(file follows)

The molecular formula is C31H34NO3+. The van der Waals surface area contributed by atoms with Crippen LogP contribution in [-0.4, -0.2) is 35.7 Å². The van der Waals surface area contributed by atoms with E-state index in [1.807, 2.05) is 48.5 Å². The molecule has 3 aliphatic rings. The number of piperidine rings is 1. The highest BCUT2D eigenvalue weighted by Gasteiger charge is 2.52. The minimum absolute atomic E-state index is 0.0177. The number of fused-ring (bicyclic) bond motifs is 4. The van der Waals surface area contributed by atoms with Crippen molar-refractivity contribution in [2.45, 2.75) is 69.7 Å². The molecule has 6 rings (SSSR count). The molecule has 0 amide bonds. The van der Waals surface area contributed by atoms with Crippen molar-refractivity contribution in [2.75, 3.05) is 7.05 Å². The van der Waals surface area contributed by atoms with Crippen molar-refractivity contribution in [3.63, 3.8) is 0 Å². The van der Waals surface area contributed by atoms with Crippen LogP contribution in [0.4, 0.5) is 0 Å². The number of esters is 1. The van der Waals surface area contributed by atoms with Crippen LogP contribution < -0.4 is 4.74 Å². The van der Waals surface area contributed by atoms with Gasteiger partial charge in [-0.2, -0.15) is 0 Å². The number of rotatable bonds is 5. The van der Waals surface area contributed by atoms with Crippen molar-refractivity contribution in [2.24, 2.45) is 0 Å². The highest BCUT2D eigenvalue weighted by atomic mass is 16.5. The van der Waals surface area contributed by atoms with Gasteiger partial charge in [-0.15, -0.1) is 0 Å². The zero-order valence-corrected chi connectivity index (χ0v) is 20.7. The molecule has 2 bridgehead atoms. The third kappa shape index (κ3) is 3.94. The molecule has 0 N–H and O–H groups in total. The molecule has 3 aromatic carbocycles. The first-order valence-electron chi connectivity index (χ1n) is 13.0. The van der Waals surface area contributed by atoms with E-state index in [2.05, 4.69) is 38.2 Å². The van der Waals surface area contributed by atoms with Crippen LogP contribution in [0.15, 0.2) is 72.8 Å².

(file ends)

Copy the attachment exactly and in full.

The molecular formula is C31H34NO3+. The van der Waals surface area contributed by atoms with Crippen LogP contribution in [-0.4, -0.2) is 35.7 Å². The van der Waals surface area contributed by atoms with E-state index in [1.807, 2.05) is 48.5 Å². The molecule has 3 aliphatic rings. The number of piperidine rings is 1. The highest BCUT2D eigenvalue weighted by Gasteiger charge is 2.52. The minimum absolute atomic E-state index is 0.0177. The number of fused-ring (bicyclic) bond motifs is 4. The van der Waals surface area contributed by atoms with Crippen molar-refractivity contribution in [2.45, 2.75) is 69.7 Å². The molecule has 6 rings (SSSR count). The molecule has 0 amide bonds. The van der Waals surface area contributed by atoms with Crippen molar-refractivity contribution in [2.75, 3.05) is 7.05 Å². The van der Waals surface area contributed by atoms with Crippen molar-refractivity contribution in [3.63, 3.8) is 0 Å². The van der Waals surface area contributed by atoms with Crippen LogP contribution in [0.4, 0.5) is 0 Å². The number of esters is 1. The van der Waals surface area contributed by atoms with Crippen LogP contribution < -0.4 is 4.74 Å². The van der Waals surface area contributed by atoms with Gasteiger partial charge in [-0.2, -0.15) is 0 Å². The number of rotatable bonds is 5. The van der Waals surface area contributed by atoms with Crippen molar-refractivity contribution in [2.24, 2.45) is 0 Å². The highest BCUT2D eigenvalue weighted by atomic mass is 16.5. The van der Waals surface area contributed by atoms with Gasteiger partial charge in [-0.15, -0.1) is 0 Å². The zero-order valence-corrected chi connectivity index (χ0v) is 20.7. The molecule has 2 bridgehead atoms. The third kappa shape index (κ3) is 3.94. The molecule has 0 N–H and O–H groups in total. The molecule has 3 aromatic carbocycles. The first-order valence-electron chi connectivity index (χ1n) is 13.0. The van der Waals surface area contributed by atoms with E-state index in [2.05, 4.69) is 38.2 Å². The van der Waals surface area contributed by atoms with Crippen LogP contribution in [0.15, 0.2) is 72.8 Å².